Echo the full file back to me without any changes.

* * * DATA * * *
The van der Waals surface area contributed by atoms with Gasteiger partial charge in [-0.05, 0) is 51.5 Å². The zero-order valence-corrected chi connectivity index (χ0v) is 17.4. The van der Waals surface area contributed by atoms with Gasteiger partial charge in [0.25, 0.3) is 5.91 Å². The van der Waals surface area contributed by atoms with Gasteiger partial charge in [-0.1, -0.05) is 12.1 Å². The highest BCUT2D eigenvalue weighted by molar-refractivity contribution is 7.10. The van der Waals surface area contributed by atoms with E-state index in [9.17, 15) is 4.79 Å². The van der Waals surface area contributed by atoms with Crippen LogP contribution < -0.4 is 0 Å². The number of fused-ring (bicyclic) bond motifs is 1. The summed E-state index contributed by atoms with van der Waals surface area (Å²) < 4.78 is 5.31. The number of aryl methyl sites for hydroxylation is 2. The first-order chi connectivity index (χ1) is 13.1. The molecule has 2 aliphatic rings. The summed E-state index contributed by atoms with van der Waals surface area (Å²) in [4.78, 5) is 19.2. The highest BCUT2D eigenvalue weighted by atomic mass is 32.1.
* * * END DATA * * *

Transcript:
The van der Waals surface area contributed by atoms with Gasteiger partial charge in [-0.05, 0) is 51.5 Å². The zero-order valence-corrected chi connectivity index (χ0v) is 17.4. The van der Waals surface area contributed by atoms with Gasteiger partial charge in [0.25, 0.3) is 5.91 Å². The van der Waals surface area contributed by atoms with Gasteiger partial charge in [-0.1, -0.05) is 12.1 Å². The highest BCUT2D eigenvalue weighted by molar-refractivity contribution is 7.10. The van der Waals surface area contributed by atoms with E-state index in [9.17, 15) is 4.79 Å². The van der Waals surface area contributed by atoms with Crippen LogP contribution < -0.4 is 0 Å². The number of fused-ring (bicyclic) bond motifs is 1. The summed E-state index contributed by atoms with van der Waals surface area (Å²) < 4.78 is 5.31. The number of aryl methyl sites for hydroxylation is 2. The first-order chi connectivity index (χ1) is 13.1. The molecule has 2 aliphatic rings. The summed E-state index contributed by atoms with van der Waals surface area (Å²) in [4.78, 5) is 19.2. The highest BCUT2D eigenvalue weighted by atomic mass is 32.1.